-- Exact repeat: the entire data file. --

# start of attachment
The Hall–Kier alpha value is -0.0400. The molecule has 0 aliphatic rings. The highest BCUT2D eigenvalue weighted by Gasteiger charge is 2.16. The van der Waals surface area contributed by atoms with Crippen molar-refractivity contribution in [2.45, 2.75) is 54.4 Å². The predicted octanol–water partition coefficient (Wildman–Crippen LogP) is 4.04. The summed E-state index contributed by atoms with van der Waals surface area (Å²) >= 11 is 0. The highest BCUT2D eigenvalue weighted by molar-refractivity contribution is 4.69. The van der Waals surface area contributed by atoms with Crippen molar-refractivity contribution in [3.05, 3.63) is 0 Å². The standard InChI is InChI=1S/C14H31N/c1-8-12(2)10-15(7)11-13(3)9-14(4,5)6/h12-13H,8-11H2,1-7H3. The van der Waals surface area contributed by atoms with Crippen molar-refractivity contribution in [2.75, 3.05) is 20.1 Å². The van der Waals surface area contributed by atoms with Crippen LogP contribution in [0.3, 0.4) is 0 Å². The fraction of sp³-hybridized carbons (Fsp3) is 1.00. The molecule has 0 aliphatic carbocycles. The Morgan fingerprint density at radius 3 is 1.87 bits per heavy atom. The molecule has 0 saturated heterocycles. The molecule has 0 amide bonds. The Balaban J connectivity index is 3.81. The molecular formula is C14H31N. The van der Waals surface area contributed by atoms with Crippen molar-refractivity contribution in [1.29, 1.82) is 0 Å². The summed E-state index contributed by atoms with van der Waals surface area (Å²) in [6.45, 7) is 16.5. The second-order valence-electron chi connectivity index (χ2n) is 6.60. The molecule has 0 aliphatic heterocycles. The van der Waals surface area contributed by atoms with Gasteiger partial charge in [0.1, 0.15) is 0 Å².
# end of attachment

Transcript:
The Hall–Kier alpha value is -0.0400. The molecule has 0 aliphatic rings. The highest BCUT2D eigenvalue weighted by Gasteiger charge is 2.16. The van der Waals surface area contributed by atoms with Crippen molar-refractivity contribution in [2.45, 2.75) is 54.4 Å². The predicted octanol–water partition coefficient (Wildman–Crippen LogP) is 4.04. The summed E-state index contributed by atoms with van der Waals surface area (Å²) >= 11 is 0. The highest BCUT2D eigenvalue weighted by molar-refractivity contribution is 4.69. The van der Waals surface area contributed by atoms with Crippen molar-refractivity contribution in [3.05, 3.63) is 0 Å². The standard InChI is InChI=1S/C14H31N/c1-8-12(2)10-15(7)11-13(3)9-14(4,5)6/h12-13H,8-11H2,1-7H3. The van der Waals surface area contributed by atoms with Crippen molar-refractivity contribution in [2.75, 3.05) is 20.1 Å². The van der Waals surface area contributed by atoms with Crippen LogP contribution in [0.3, 0.4) is 0 Å². The fraction of sp³-hybridized carbons (Fsp3) is 1.00. The molecule has 0 aliphatic carbocycles. The Morgan fingerprint density at radius 3 is 1.87 bits per heavy atom. The molecule has 0 saturated heterocycles. The molecule has 0 amide bonds. The Balaban J connectivity index is 3.81. The molecular formula is C14H31N. The van der Waals surface area contributed by atoms with Crippen molar-refractivity contribution in [1.29, 1.82) is 0 Å². The summed E-state index contributed by atoms with van der Waals surface area (Å²) in [6.45, 7) is 16.5. The second-order valence-electron chi connectivity index (χ2n) is 6.60. The molecule has 0 aliphatic heterocycles. The van der Waals surface area contributed by atoms with Gasteiger partial charge in [0.1, 0.15) is 0 Å².